Adult teeth (permanent) are important. We only have one chance with them. There are no more backups if they fail. Unfortunately, baby teeth aren’t seen in the same light because they naturally fall out eventually.
I mean, if it’s going to fall out anyway, why bother? They can suffer tooth decay, be removed early and there’ll be no issues right?
Well, hold on. It ain’t that simple.
If It’s Going to Fall Out Anyway, Why Bother?
Baby (deciduous) teeth are useful for so many things. Obviously, baby teeth help children to chew their food. But more than that, they placeholders for the adult teeth to come into the right position, they help with speech development and of course, they are useful for a great smile!
But just for a second, imagine your local footy team. Every player has a different position right? There’s forwards and backs or defenders and attackers. The team needs every player in the right position to work together most effectively.
That’s just like baby teeth – they’re all useful in different positions for different reasons.
Looking at the front (anterior) teeth, they serve as useful landmarks for the tongue and lips and play a very big role in the development of speech and the ability to articulate certain sounds.
Loss of the front teeth can result in distortion of the continuant consonants (v, f, th, z, and s). Try it now – imagine saying “the” or “that” without your front teeth!
Making those sounds requires an airstream, with force, over a small space at the front of the mouth which produces friction. Because of this, children who lose their front teeth prematurely (before they should, usually due to decay or trauma) make compensations to produce the correct sounds by changing the positioning of tongue and lips, and adjustment of the air stream. This may lead to long-term effects on their speech development and the risk increases the younger the child loses the front teeth.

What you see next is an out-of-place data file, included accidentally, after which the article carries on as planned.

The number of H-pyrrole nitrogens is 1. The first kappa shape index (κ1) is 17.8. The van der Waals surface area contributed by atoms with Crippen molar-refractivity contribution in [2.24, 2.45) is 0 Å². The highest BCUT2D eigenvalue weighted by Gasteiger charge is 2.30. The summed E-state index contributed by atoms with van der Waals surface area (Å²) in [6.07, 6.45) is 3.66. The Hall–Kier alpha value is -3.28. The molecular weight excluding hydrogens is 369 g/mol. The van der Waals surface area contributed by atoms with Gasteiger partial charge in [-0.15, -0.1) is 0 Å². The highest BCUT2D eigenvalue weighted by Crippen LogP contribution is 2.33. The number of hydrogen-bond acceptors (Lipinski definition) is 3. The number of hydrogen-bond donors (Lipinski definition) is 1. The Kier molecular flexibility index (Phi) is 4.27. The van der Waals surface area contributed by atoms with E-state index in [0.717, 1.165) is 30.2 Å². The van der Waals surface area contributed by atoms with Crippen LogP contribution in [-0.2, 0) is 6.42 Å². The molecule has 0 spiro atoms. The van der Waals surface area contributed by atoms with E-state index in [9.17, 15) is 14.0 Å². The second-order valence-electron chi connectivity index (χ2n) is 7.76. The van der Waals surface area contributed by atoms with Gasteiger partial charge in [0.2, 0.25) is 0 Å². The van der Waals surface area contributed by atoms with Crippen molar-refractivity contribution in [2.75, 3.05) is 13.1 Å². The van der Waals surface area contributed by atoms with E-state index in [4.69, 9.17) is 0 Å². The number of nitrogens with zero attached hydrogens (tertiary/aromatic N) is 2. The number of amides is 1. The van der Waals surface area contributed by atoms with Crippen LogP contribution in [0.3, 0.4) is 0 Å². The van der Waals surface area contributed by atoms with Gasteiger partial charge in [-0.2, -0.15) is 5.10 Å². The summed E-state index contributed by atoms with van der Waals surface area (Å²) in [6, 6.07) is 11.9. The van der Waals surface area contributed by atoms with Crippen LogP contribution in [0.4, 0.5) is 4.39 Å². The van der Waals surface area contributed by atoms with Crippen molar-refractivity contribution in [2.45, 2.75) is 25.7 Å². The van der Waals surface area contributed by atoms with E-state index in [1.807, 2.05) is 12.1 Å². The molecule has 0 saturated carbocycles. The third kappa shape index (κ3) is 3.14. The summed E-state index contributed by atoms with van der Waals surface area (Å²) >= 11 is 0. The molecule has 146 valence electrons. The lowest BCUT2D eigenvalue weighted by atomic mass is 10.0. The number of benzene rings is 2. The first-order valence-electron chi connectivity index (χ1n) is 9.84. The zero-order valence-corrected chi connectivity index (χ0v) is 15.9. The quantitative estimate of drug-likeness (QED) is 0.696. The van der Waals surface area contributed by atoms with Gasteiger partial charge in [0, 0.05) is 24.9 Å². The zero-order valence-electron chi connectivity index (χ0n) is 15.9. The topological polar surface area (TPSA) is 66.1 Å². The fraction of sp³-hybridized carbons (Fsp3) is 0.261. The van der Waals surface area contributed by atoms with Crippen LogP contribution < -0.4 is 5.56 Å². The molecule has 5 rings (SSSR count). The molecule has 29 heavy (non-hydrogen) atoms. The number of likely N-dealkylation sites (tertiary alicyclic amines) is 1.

So, what about the molars (back teeth)? These guys are needed for the obvious chewing and breaking down of food in the mouth but what they also do is serve as place holders.
Picture a full book shelf. What happens when you simply remove one of the books in the middle? The rest of the them naturally collapse into the empty space. Well, this is what happens when a molar is loss prematurely.
Take for example the second baby molar (the very last baby tooth at the back, next to the the first adult molar if your kid has them already). Premature loss of this tooth can result in the following:
1. The adult first molar that in the neighbouring position tips and rotates out of place
2. Loss of space for the adult second premolar to come through (it replaces the baby second molar) which leads to crowding
3. Reduced general space (lee-way space) which may lead to the adult second premolar and canine to come through in odd positions
4. Cross-bite of the adult first molar (basically, a very wrong position)
Now, depending on the age of your child, early loss of other baby teeth can result in the same kinds of problems in other areas of the mouth – crowding, no space for adult teeth to erupt into, deep-bites and cross-bites.
Removing Baby Teeth
You might have already figured this one out but removing baby teeth before their time is up is not the most fun you can have at the dentist.
Heck, some kids hate wobbling their own baby teeth when they’re so wobbly they make the Leaning Tower of Pisa look bolt upright!
Obviously, we aim to prevent every child from ever needing to have a tooth removed and when it becomes absolutely necessary, we help you and your child through it in the best way possible.
Baby Teeth ARE Important
From the above, you can see that baby teeth are not “just baby teeth”. They are there for a darn good reason and they need to stay there for as long as needed until the adult teeth come through in place of them.
Studies have shown that children who have lost one or more baby teeth through age 9 are three times more likely to require orthodontic treatment and this likelihood increases with the number of prematurely lost teeth.
One More Thing To Chew On
What if there is no adult tooth there to replace the baby tooth?
Some unlucky kids are born without an adult or permanent tooth to replace the baby tooth. And if that baby tooth is compromised by tooth decay or infection… Well, that’s not a situation that any wants to have to deal with.
So, now that we know that baby teeth are important, what can you do to prevent your kids from tooth decay and early baby tooth loss?
Well, if you visit our other resources here and here, you’ll be off to a great start at protecting your kids’ teeth. And we’re always ready to welcome new kids into our practice and to help you to keep them as healthy as possible!
At Method Dental, we love seeing kids! The best result we see, time and time again, is that we have such a good time with the kids that they actually want to come back to the dentist! Imagine that…
If you have any questions, feel free to contact us via email or give us a call to see how we can help you to keep your kids cavity-free!
Dr. Grant McGrath BDSc
Jasmine Ooi BPharm